As a nitpicker, I'm shooting for a response within a week. I haven't always been great at keeping to that schedule though, especially as the assignments get more complex. (I'm the nitpicker for sections three and four of the Cattle Drive.) I believe the other nitpickers are faster than I am, and try to respond within two to three days. If you push through all four sections, it's not only worth the money, it's a comically great bargain. Even if you just do a few assignments and drop out, you're still probably getting your money's worth. The nitpickers are volunteers and don't get any of your fee, so in the worst case scenario, you're supporting the continuing operation of Java Ranch.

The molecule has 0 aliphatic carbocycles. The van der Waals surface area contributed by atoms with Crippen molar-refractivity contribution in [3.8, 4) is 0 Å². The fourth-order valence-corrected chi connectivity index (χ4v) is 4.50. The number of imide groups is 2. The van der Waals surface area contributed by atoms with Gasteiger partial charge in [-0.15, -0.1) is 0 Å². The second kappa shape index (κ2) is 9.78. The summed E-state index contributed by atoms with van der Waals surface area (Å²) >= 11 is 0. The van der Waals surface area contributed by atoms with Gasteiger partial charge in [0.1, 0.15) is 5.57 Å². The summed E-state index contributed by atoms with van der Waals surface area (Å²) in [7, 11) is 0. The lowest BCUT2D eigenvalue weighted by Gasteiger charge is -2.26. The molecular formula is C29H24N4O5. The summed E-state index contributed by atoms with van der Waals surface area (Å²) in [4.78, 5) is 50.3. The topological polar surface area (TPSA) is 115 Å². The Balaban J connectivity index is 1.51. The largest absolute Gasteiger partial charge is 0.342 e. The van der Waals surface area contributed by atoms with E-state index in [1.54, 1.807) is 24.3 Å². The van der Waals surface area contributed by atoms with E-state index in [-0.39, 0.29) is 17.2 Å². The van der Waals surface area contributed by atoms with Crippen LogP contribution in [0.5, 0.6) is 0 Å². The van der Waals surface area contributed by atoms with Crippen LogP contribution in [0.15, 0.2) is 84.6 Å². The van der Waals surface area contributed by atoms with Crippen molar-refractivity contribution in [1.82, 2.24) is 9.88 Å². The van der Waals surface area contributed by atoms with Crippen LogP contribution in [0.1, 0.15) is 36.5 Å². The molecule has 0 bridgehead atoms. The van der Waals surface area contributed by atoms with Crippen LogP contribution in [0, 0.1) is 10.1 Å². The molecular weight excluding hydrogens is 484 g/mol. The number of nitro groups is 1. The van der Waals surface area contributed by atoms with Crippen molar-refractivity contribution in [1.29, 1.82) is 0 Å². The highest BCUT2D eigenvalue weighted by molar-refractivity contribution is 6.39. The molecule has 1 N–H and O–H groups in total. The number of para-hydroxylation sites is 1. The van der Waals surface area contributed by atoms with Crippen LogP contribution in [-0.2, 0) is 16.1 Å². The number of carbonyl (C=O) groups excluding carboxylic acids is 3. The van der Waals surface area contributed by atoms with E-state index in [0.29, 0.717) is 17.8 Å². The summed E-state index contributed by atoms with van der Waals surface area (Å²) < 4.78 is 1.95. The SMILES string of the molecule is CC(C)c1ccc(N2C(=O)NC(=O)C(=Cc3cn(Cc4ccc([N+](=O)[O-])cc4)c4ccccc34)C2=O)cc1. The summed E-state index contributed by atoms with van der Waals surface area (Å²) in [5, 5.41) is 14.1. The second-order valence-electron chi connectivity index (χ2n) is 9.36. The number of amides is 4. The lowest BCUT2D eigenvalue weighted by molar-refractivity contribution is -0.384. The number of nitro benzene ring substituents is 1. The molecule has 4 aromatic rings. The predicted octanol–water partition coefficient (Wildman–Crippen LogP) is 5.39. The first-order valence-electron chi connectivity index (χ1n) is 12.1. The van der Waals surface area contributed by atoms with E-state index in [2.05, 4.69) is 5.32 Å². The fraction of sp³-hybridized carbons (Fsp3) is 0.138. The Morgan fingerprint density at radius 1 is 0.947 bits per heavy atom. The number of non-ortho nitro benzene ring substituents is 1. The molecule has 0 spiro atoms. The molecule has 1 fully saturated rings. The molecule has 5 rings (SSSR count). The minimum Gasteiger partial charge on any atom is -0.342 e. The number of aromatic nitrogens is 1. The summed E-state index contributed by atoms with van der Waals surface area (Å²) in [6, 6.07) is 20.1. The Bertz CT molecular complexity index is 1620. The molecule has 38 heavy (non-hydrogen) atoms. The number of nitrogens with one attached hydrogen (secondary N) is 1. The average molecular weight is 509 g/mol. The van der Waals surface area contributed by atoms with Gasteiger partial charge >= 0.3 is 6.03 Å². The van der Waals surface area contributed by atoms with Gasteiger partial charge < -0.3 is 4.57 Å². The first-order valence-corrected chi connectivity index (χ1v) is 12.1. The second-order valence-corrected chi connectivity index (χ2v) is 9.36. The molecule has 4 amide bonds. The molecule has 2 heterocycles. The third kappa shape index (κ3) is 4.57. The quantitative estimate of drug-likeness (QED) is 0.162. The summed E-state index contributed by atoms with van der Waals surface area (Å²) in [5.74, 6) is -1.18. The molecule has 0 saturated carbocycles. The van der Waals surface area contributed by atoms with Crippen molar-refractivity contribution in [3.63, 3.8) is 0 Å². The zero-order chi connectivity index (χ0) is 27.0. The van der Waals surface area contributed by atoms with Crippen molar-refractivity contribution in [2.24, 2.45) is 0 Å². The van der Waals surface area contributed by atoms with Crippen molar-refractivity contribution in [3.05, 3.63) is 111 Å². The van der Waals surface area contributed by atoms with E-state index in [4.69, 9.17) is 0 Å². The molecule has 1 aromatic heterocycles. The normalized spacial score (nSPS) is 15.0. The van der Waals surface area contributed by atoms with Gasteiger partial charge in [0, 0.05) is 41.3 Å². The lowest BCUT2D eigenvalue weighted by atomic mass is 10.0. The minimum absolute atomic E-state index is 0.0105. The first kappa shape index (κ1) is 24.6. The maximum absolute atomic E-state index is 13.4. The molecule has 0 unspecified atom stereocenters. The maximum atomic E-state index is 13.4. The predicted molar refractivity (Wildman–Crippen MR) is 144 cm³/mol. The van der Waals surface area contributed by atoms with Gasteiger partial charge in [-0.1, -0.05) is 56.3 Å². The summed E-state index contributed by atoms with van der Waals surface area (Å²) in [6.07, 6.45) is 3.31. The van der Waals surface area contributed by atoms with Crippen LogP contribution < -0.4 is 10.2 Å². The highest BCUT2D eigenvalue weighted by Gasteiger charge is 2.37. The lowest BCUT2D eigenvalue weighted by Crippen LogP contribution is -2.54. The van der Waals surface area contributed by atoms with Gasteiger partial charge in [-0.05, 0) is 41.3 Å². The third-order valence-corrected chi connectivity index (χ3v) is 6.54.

I participated as a student in the Cattle Drive and I feel like it's one of the best ways to learn good coding practices. It also helps you to look at things in many ways and become a humble coder. I'm now a nitpicker and I love helping people turn the lights on in their heads.
I can say it's worth the money. It's worth the time and effort.
When you do things right, people won't be sure you've done anything at all.
I was on the Cattle Drive until late 2004.
And I'd done most of the Servlets assignments.
But now I am looking to get back into the saddle.
So I think it's really worthwhile.
I like that it shows you that your way is not always the most elegant.
And I like that you are nudged towards a solution, so you always have to think of the alternatives.
Whilst adhering to a Style Guide as you would in any commercial organisation.
The 'Ranch may also help you over the "No Experience" hurdle when you are applying for jobs.
So, I can say that it's worth the money, and that it's worth the time and effort.